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Nutritional factors affecting greenhouse gas production from ruminants: implications for enteric and manure emissions

Code: 9781786768049
Stephanie A. Terry, Agriculture and Agri-Food Canada, Canada and University of Sydney, Australia; Carlos M. Romero, Agriculture and Agri-Food Canada and University of Lethbridge, Canada; and Alex V. Chaves and Tim A. McAllister, Agriculture and Agri-Food Canada, Canada

Chapter synopsis: Ruminants are significant contributors to global greenhouse gas (GHG) emissions. Mitigating enteric and manure methane (CH4) production have been explored, but often in isolation of other GHG. Lowering enteric CH4 emissions can cause unintended increases in GHG from manure. Considering the complexity of rumen and the impact that it can have on manure composition, a whole systems approach is required to assess the value of additives that mitigate enteric CH4 emissions. This chapter summarizes a range of nutritional strategies available for enteric- and manure-CH4 abatement. Dietary additives including alternative electron acceptors, inhibitors, plant secondary compounds, and carbon (C) derived materials will be reviewed for their efficacy as mitigants of overall GHG emissions and evaluated for how they alter rumen and manure microbiomes. A compilation of current research will identify gaps in knowledge and reinforce the need to further examine dietary mitigation strategies in ruminant production systems at a whole farm level.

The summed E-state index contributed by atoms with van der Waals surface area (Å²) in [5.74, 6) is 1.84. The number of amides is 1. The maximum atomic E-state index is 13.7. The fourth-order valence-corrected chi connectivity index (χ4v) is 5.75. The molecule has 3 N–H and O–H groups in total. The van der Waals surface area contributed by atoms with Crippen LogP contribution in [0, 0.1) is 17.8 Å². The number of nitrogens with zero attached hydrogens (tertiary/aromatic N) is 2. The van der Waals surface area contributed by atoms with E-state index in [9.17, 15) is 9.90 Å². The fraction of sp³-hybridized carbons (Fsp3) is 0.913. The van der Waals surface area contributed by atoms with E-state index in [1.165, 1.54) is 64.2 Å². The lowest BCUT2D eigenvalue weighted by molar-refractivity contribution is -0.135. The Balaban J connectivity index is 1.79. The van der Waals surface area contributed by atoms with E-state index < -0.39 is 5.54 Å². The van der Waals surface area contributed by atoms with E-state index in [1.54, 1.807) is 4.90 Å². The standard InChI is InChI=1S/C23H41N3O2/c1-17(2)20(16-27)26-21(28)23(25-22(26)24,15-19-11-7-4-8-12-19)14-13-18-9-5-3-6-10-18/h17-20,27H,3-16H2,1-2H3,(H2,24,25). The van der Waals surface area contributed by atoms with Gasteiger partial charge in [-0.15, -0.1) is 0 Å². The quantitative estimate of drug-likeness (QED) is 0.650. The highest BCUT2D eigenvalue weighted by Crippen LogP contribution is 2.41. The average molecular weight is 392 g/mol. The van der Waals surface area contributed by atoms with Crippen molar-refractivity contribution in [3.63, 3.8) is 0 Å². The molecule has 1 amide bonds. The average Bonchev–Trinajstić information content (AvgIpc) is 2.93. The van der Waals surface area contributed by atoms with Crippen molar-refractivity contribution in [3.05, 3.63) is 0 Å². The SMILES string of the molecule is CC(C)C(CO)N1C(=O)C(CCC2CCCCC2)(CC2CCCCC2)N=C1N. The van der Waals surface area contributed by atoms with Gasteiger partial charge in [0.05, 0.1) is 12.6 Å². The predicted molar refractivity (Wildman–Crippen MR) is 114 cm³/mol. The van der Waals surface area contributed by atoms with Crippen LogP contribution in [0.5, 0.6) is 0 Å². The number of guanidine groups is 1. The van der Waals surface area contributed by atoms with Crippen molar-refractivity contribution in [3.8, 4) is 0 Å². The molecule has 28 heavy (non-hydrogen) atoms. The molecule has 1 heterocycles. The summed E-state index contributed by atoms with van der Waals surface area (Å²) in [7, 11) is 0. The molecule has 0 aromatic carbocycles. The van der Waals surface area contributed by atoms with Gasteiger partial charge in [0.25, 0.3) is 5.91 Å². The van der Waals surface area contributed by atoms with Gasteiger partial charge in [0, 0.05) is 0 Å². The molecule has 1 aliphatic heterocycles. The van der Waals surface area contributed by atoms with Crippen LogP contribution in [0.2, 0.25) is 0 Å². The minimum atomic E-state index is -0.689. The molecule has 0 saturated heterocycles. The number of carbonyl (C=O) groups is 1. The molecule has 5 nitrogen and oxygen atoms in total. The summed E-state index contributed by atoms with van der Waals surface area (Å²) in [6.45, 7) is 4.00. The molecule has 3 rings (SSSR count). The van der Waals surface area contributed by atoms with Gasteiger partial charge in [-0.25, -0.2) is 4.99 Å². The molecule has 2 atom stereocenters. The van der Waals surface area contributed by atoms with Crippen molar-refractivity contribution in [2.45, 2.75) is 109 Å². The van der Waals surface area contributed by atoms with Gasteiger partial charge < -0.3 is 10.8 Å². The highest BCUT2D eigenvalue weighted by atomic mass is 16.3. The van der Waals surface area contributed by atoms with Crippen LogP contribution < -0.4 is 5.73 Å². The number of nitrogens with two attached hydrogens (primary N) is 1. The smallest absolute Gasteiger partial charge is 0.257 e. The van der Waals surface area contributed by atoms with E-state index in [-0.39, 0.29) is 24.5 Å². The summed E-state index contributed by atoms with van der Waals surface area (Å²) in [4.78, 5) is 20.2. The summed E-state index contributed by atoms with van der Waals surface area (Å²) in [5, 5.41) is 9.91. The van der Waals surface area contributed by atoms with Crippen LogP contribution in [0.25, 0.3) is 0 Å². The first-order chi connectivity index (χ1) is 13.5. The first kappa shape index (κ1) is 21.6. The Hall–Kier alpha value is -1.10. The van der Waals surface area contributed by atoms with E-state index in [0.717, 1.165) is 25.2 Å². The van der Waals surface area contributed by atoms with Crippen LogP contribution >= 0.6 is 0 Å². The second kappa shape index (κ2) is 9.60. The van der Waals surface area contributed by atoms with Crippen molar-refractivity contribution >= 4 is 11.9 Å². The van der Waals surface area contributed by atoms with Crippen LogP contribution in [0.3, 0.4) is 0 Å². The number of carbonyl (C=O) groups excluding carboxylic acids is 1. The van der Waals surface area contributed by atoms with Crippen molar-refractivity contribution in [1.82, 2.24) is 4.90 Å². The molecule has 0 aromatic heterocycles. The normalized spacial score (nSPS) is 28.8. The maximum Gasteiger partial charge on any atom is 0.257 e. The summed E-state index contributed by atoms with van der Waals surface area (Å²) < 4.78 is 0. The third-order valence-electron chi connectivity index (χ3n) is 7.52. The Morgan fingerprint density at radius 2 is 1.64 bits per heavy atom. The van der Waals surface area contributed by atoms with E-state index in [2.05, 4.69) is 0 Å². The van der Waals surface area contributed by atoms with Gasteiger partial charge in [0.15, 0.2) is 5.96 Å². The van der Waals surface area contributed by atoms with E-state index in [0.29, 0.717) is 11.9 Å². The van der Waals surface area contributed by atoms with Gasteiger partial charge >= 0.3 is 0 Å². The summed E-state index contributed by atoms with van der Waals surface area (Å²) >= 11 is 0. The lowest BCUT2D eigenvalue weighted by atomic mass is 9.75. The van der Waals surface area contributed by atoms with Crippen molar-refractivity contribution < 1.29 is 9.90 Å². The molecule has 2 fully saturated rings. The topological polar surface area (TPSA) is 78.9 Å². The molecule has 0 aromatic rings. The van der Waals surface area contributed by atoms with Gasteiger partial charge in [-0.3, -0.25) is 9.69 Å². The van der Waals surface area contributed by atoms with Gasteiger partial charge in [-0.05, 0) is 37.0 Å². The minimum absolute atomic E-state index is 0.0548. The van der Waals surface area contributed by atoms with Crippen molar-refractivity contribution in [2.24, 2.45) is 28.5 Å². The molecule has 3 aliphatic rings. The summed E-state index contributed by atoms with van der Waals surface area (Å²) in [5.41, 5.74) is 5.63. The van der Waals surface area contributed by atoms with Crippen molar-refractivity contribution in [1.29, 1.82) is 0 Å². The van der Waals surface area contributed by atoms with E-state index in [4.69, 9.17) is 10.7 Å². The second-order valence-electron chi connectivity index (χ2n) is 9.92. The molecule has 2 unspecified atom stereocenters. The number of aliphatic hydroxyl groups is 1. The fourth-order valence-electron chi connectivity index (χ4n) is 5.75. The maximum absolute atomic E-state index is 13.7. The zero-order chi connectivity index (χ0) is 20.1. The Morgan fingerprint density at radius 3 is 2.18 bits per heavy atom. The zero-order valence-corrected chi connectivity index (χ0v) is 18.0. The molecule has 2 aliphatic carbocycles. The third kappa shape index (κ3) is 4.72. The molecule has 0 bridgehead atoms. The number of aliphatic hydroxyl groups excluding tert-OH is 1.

DOI: 10.19103/AS.2020.0067.16
Table of contents 1 Introduction 2 Case study: Dried distillers’ grains plus solubles (DDGS) 3 Nitro-based compounds 4 Plant secondary compounds 5 Carbon-derived materials 6 Microbial hydrogen utilization 7 Future trends and conclusion 8 Where to look for further information 9 References

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